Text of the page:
He now had to pass the Provincial Exam that was to take place in August. Robert’s was concerned during the time of study for these exams, because more often than not he found the desire to pray stronger than the desire to study. However, he did manage to pass the exam. Next he had to decide whether to go forward for further study or begin preaching immediately. This decision involved quite a struggle, but he eventually decided to go to the Grammar School in Newcastle Emlyn to gain more knowledge to do his Master’s work. His tutor was John Phillips for the six weeks he was at the school. Phillips found his pupil to be of above average ability and was very impressed by him. However, Robert’s started to miss many of the lessons because he needed to pray and read the Bible.

At this point we have to leave the story of Evan Roberts because the first stirrings of the 1904 Welsh Revival are happening in New Quay, a port on the west coast of Wales. The minister at the Calvinistic Methodist chapel in New Quay was Joseph Jenkins. Jenkins was born in 1859 in the Rhondda and was brought up in a devout home. As a teenager he had been caught up by the evangelistic fervour of the Salvation Army. Having been a minister in Caerphilly and Liverpool, he came to New Quay in 1892.

By 1903 Jenkins, and his nephew John Thickens, who was minister at nearby Aberaeron, were very dissatisfied with the state of the church and their own ministries. They noticed a spiritual decline in the church, with people looking towards the ‘world’ to bring a ‘social Utopia’. In an attempt to reverse the decline, Jenkins and Thickens proposed to the presbytery (local ministers) that they put on a series of conferences on the theme of deepening the spiritual life. This was agreed and the first was at New Quay over the New Year. Thickens reported that during the conference there was an intense longing to know Christ’s love.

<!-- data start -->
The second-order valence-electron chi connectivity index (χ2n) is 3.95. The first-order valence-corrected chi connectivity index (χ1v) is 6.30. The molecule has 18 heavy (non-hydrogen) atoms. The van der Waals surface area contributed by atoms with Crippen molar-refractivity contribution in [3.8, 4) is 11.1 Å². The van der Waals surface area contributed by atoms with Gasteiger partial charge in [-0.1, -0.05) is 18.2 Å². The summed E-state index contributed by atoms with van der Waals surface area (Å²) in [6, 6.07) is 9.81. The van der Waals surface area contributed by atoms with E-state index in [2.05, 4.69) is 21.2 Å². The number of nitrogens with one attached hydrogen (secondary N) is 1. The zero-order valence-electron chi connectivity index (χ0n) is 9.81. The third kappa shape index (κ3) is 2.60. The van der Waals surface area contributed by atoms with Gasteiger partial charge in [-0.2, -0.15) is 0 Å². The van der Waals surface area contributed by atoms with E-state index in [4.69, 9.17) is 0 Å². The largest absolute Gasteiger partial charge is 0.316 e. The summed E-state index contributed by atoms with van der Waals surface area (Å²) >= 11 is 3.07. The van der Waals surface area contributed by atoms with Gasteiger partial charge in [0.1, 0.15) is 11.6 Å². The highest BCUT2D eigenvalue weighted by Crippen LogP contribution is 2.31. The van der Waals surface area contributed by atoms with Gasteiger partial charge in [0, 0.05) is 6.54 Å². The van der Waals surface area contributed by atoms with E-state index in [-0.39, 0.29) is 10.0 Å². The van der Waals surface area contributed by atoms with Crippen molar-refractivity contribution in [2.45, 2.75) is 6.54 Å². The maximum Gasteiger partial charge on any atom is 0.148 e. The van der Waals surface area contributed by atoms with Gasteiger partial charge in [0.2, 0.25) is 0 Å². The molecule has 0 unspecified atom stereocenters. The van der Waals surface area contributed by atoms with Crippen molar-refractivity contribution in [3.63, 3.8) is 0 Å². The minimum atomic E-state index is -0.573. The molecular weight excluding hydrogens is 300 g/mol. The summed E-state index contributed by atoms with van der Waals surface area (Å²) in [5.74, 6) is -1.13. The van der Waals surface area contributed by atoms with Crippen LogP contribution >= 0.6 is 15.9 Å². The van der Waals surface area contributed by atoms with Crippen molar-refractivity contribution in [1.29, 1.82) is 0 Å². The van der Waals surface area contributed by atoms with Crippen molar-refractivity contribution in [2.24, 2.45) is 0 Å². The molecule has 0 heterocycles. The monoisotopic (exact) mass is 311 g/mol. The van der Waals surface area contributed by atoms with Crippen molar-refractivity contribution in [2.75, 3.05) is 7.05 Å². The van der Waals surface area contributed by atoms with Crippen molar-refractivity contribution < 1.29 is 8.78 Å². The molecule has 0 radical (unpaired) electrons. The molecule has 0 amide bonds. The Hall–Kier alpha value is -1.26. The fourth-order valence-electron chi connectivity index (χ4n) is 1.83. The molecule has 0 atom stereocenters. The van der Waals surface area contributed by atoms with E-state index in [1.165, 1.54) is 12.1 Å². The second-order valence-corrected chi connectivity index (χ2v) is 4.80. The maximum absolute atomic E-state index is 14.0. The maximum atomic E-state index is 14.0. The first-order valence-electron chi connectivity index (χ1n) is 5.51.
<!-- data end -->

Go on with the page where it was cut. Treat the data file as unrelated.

In February a young woman called Florrie Evans followed Jenkins home after a Sunday service. She said to him ‘…I saw the world in tonight’s sermon and I am under its feet; I cannot live like this.’ Jenkins told her to acknowledge the Lordship of Christ over her life. During a young people’s meeting the following Sunday, Florrie stood up and said ‘I love the Lord Jesus with all my heart’. An overpowering sense of God’s presence fell in the meeting and on subsequent meetings. Two other young women, Maud Davies and May Phillips were set on fire. The young people started to visit other churches to share the blessing. This could be said to be the beginning of the Welsh Revival of 1904. There may have been other similar happenings in other chapels in Wales at this time, but I have not found any recorded.

Another important link in the chain was Seth Joshua. Joshua was converted in a Salvation Army meeting and he immediately set about saving souls. He would go any place where the lost were and many came to the Lord through his ministry. He did mission after mission and on September 18th 1904 he arrived at New Quay where he found ‘a remarkable revival spirit’. He was there for a week of remarkable meetings and around forty gave their lives to Jesus. He then left for his next mission in Newcastle Emlyn.

At the same school as Robert’s was his friend Sydney Evans, who was to play such an important role in the Revival. Evans went to Joshua’s meeting where he fell under severe conviction and after a battle he gave himself unreservedly to Christ. The meetings took two or three days to get going, but the breakthrough came and there was much blessing.

The next in the series of conferences organised by Jenkins was to begin in Blaenannerch, the Wednesday of Joshua’s meetings, and some of the students from Newcastle Emlyn, including Evan Roberts, went there. It was a two day meeting, with Joshua arriving early on the second day. The 7.00am service was closed by Seth Joshua praying, ‘Oh Lord do this, and this, and this, and bend us’ Roberts did not hear any of the words except ‘bend us’. On leaving the room he prayed that the Lord would bend them. Joshua was full of expectation going into the 9.00am meeting.